Northeast Ohio – Wildlife District Three

During the deer gun season, State Wildlife Officer Tom Frank, assigned to Mahoning County, was contacted by a resident who stated that someone shot his residence. Officer Frank arrived at the scene and noted that the projectile had entered the house at an upward angle, going through the garage wall and stopping by the refrigerator. In addition to the single projectile, small-game shot had penetrated the outside of the building as well. State Wildlife Officer Jesse Janosik, assigned to Columbiana County, and State Wildlife Officer Supervisor Scott Angelo arrived and began collecting evidence. Further information provided to Officer Frank revealed the identity of a suspect who was hunting on an adjacent property. The results of the investigation revealed that the suspect had shot multiple times toward the ground in the direction of some white-tailed deer to scare them. The suspect was issued a summons and ordered to appear in court. Prior to the man’s court appearance, Officer Frank spoke with the homeowner to determine the cost to repair the damage. The suspect was convicted and paid $310 in fines and costs. He also paid $700 in restitution to the homeowner. In addition, the court revoked his hunting privileges for one year.

Southeast Ohio – Wildlife District Four

In May 2018, State Wildlife Officers Todd Stewart, assigned to Morgan County, and Eric Lane, assigned to Perry County, were checking anglers on AEP ReCreation land in Morgan County. The officers made their way to an area known as Hook Lake, which is a youth-fishing only area. Once there, they observed several young people fishing and two adult men who were also fishing. Both adults were cited and each paid $125 in fines and court costs.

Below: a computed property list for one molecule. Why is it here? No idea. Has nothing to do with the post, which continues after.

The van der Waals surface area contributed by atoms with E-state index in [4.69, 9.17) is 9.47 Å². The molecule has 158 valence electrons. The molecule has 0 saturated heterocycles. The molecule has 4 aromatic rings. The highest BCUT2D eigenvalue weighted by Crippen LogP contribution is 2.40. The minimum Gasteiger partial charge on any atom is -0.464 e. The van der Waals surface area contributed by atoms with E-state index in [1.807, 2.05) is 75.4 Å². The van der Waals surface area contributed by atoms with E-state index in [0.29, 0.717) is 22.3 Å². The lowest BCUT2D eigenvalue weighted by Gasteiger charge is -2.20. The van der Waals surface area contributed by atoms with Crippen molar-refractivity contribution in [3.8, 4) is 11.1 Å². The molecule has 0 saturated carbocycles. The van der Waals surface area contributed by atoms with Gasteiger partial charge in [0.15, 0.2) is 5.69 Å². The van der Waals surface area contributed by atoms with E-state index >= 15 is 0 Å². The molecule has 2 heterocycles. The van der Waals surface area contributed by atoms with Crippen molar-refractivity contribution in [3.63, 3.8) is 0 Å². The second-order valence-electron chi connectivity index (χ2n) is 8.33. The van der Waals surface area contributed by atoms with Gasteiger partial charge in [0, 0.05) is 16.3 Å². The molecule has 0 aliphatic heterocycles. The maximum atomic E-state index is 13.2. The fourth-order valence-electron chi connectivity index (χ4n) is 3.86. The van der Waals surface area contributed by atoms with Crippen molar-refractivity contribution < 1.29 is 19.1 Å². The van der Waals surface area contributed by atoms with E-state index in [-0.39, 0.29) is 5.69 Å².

While working sport fishing enforcement at Seneca Lake in Noble County on Memorial Day, State Wildlife Officers Anthony Lemle, assigned to Williams County, and Wes Feldner, assigned to Monroe County, observed an individual on one of the islands in the middle of the lake. The individual had anchored his boat and was standing in the shallows cleaning fish. The officers contacted the subject and discovered that he was in the process of cleaning five undersized saugeye. The legal length limit for saugeye on Seneca Lake is 15 inches. The five saugeye were all less than 15 inches. The individual was issued a citation for possession of undersized fish. He pleaded guilty in Noble County and paid $129 in fines and court costs.

Southwest Ohio – Wildlife District Five

State Wildlife Officer Gus Kiebel, assigned to Clermont County, was working the East Fork spillway after receiving several complaints about fishermen using nets to catch fish. Officer Kiebel watched two people throw netting and catch fish. The individuals were putting every fish they caught into a bucket. When Officer Kiebel contacted them, the bucket contained many crappie. One individual was cited for cast-netting game fish. The fish were all alive and returned to the water. The subject paid $185 in fines and court costs.